Filing Your Tax Return Early Won’t Do You Any Good

Here we are in the thick of tax season and lots of people are getting their shoeboxes full of reciepts together, organizing their credit card statements and cell phone bills, so that they prepare their tax returns or go to their accountant to do it for them.

Some of us — the enviably well organized — may already be done. Maybe they’ve even prepared their returns already. So now, to file now and get it done? Or to wait until April 15th? Certainly you don’t want to be late (or if you have to be late, you want to file for an extension of time to file), but now the question is: on time or early?

What? No Gold Star? Three Ways Filing Early Might Help

Surprisingly, except three narrow situations, in most circumstances, filing early does you no good. You don’t get extra points or anything.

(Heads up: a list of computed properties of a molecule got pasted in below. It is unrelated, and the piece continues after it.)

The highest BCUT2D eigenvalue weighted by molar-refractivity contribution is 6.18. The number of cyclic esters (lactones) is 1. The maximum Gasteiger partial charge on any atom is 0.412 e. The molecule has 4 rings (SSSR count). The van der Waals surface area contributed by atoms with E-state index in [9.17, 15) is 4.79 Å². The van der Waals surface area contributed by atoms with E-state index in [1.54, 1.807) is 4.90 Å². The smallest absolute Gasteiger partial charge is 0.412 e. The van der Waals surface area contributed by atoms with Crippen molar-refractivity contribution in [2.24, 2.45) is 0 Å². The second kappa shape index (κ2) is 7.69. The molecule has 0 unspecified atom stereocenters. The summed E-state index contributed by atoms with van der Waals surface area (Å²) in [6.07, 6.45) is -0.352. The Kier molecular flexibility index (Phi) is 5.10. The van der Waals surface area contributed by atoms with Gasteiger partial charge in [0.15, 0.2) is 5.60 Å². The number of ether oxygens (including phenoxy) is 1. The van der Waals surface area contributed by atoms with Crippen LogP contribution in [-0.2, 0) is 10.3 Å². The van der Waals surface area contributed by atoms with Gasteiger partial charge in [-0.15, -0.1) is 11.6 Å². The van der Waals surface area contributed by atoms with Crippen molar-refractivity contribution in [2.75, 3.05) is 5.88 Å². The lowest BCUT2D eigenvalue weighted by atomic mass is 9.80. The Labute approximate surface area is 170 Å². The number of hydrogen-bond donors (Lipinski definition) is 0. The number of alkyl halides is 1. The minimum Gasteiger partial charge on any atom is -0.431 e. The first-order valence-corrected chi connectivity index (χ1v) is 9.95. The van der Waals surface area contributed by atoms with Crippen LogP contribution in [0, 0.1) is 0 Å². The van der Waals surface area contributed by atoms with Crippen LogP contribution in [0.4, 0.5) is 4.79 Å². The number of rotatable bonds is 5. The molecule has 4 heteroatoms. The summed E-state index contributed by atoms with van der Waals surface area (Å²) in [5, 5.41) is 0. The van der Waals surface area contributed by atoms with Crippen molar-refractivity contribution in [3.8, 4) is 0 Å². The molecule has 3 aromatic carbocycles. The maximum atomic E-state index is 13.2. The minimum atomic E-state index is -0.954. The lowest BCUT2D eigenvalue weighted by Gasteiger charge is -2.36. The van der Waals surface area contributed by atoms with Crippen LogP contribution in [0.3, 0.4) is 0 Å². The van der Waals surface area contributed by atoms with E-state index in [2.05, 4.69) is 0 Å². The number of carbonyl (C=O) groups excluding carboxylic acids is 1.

What you might get, if you are owed a refund, is your refund sooner than if you filed later. That’s one of the three situations: get your refund sooner.

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When Does the Statute of Limitations Run Out for IRS Tax Audits?

A visitor to my website found it by asking this question in a search on Yahoo: “When does the statute of limitations run out for audits?”

The shortest answer is three years.

So the IRS Has Three Years – Three Years Starting When?

But that’s not quite enough information all by itself. The first, next question is: three years from what? What event makes the clock start ticking and counting down?

The shortest answer is that the clock starts counting down, when you, the taxpayer, file your tax return. But that’s not quite the whole story either:

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